Augie returns to Acatla, intensely depressed at the loss of Thea. He complains of his suffering to a drunken Russian, who tells him wisely: “You are lucky to still be disappointed in love. Later it may be even more terrible.”
Augie sells his fancy equipment and goes to Mexico City. Stella has not sent the money she promised, so he looks up Manny Padilla’s cousin, who disappears with some of his money. In despair, Augie looks up Sylvester, who is also in Mexico City, working for the Russian exile Leon Trotsky. Sylvester finds Augie a place to stay, at the home of a fellow Communist sympathizer, a Yugoslavian named Paslavitch. Augie enjoys staying with the eccentric, piano-playing Paslavitch. Frazer, who is also still working for Trotsky, comes to see Augie. Trotsky’s life is in danger, and Frazer suggests that Augie can help with a plan to smuggle him into the U.S. However, the plan falls through, and Augie buys a bus ticket to Chicago with money borrowed from Paslavitch.
Augie visits George on his way back home. George has grown into a handsome man, and has learned the trade of shoemaking. He recognizes Augie immediately and is happy to see him, not bitter for having been neglected, despite the fact that nobody has come to see him in three or four years. Augie feels bad that his brother is imprisoned inside the walls of the institution. He takes him outside the gates for a walk, but George becomes afraid and wants to go back.
Next, Augie visits Mama, who is living in bourgeois splendor in the home for the blind. Simon has been treating her well, and she has the latest radio and a luxurious rug. Mama worries because Augie is so skinny. She urges him to visit his brother.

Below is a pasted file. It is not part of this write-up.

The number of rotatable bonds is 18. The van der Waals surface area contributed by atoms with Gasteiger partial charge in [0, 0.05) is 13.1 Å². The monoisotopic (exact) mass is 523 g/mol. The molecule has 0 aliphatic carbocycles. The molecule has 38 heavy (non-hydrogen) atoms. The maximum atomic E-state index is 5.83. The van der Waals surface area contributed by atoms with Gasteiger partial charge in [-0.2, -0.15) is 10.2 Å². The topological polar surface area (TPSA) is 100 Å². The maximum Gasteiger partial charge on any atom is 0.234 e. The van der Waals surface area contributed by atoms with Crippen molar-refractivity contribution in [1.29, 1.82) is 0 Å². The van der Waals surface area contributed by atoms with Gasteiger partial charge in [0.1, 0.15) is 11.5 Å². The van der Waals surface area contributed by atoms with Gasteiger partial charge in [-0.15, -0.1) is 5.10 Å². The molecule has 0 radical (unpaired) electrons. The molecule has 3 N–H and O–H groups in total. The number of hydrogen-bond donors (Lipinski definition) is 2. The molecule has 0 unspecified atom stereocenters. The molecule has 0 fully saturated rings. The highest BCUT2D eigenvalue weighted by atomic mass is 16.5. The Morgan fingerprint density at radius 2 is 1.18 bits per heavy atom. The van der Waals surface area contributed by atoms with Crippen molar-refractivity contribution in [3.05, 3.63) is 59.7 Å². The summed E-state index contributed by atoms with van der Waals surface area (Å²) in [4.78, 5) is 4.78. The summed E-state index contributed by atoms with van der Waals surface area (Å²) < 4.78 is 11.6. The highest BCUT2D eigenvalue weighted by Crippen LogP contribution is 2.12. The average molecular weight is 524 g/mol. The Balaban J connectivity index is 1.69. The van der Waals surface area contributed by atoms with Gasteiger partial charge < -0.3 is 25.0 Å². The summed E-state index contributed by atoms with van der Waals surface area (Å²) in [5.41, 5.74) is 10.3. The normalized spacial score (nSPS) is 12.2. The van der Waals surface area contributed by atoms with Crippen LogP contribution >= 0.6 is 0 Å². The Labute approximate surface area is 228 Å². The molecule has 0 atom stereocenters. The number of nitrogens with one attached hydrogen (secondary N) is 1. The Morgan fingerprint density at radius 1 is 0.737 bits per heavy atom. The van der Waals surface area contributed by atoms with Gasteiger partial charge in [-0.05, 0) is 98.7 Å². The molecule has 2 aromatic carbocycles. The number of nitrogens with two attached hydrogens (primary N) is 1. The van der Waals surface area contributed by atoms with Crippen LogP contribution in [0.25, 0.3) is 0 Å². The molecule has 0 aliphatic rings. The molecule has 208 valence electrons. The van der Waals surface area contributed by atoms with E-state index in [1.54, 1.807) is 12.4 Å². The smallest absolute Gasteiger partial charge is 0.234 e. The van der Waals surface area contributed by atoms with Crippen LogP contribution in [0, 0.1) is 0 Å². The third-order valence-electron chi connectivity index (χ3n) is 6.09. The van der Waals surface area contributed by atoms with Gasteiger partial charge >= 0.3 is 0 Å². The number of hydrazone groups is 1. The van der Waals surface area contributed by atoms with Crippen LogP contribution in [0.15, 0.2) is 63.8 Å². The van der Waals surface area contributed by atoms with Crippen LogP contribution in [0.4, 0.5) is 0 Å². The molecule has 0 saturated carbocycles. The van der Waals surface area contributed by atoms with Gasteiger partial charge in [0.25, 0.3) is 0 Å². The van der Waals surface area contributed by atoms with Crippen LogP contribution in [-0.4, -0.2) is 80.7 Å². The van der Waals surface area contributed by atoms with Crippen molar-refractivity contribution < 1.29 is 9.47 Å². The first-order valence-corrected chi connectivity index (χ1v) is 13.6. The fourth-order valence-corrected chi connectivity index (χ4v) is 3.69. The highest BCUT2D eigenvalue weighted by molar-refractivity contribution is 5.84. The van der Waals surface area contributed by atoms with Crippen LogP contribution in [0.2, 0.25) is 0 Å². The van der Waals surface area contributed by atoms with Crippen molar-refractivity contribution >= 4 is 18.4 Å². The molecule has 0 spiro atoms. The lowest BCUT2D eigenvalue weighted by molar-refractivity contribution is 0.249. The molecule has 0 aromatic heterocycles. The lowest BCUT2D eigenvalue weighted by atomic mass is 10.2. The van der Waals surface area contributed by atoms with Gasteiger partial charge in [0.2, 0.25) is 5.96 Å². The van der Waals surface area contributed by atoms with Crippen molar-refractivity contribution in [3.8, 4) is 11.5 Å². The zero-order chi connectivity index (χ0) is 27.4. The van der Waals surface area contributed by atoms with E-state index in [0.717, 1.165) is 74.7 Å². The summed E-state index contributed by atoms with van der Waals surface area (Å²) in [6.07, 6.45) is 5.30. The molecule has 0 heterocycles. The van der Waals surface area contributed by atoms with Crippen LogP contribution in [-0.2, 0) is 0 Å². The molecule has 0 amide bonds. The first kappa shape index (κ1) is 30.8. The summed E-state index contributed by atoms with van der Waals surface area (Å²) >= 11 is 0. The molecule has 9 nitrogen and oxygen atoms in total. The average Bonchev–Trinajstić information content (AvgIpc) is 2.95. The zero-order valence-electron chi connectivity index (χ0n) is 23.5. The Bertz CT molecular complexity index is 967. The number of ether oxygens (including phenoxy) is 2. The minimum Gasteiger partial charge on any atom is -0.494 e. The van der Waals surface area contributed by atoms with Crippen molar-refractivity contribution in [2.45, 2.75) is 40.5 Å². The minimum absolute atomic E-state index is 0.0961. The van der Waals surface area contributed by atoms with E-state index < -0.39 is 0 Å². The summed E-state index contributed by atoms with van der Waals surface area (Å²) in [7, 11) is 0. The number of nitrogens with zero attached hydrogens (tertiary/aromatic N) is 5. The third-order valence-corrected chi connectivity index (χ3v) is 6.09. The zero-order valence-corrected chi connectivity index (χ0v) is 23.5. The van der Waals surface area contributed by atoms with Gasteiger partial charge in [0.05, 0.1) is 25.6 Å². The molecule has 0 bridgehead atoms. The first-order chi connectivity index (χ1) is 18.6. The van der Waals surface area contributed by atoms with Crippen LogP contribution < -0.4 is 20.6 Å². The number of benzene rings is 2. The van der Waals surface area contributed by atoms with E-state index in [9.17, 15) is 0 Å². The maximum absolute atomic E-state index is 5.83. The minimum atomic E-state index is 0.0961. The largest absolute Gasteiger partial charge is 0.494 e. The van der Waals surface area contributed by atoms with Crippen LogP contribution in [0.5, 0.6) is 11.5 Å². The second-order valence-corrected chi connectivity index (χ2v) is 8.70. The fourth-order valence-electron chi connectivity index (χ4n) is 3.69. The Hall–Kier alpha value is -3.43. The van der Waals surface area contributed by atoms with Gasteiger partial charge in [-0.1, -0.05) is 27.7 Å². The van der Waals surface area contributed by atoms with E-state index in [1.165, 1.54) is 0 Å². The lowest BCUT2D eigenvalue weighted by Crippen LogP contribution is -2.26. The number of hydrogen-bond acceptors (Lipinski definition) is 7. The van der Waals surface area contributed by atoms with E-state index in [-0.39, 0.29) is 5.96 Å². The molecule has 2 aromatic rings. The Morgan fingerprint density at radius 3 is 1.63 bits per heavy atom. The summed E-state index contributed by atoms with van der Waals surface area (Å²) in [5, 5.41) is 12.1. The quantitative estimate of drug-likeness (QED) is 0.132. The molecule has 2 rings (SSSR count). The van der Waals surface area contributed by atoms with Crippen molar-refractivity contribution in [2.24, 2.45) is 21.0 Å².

Simon has now become genuinely rich. He has sold his business and gone into real estate and other ventures, and they have paid off. He worries that Augie is wasting too much time and should begin making something of himself. He asks if Augie thinks himself superior because he doesn’t have money. Augie doesn’t think so. Simon may be wealthy, but he seems to lack any real friends. He despises all the men at his club, and he is hated by them.
Augie goes to see Einhorn, who has just had an operation and seems older. Einhorn complains that his son Arthur is being ruined by Mimi Villars. Mimi for her part thinks that Einhorn is a vain and selfish old man, and that Arthur is brilliant. Augie’s former admiration for Einhorn has faded, especially as he remembers that Einhorn had told him to be harsh toward his brother.
Augie’s friends, Padilla and Clem, have their own opinions about Augie. Padilla thinks Augie is too ambitious; he wants too much. Clem, about to finish his degree in psychology, says that Augie has “a strong superego. You want to accept. But how do you know what you’re accepting? You have to be nuts to take it come one come all. Nobody is going to thank you for trying.”
Desperate for cash, Augie accepts a job as a research assistant to an eccentric millionaire. The rich man, Robey, is writing a book about happiness from the perspective of the wealthy. Augie is paid by him to read pages and pages of philosophy, but he comes to realize that Robey is lonely and just wants someone to listen to his crazy ideas.
Augie gets his room back at the student boarding house and begins teaching elementary school. His former neighbor at the boarding house, Kayo Obermark, is teaching at the school as well. Augie philosophizes with Kayo, complaining that the world has become too complex and technical for humans to handle. “Love is the only answer,” responds Kayo. Kayo invites Augie to visit his family. Augie sells his car to Kayo’s brother-in-law, who then tries to cheat him at a card game to get his money back, but fails. However, the car has a serious mechanical problem—bent rods—which Augie failed to disclose. He is forced to take the car back and return the money. Kayo is angry with him, and Augie regrets being dishonest.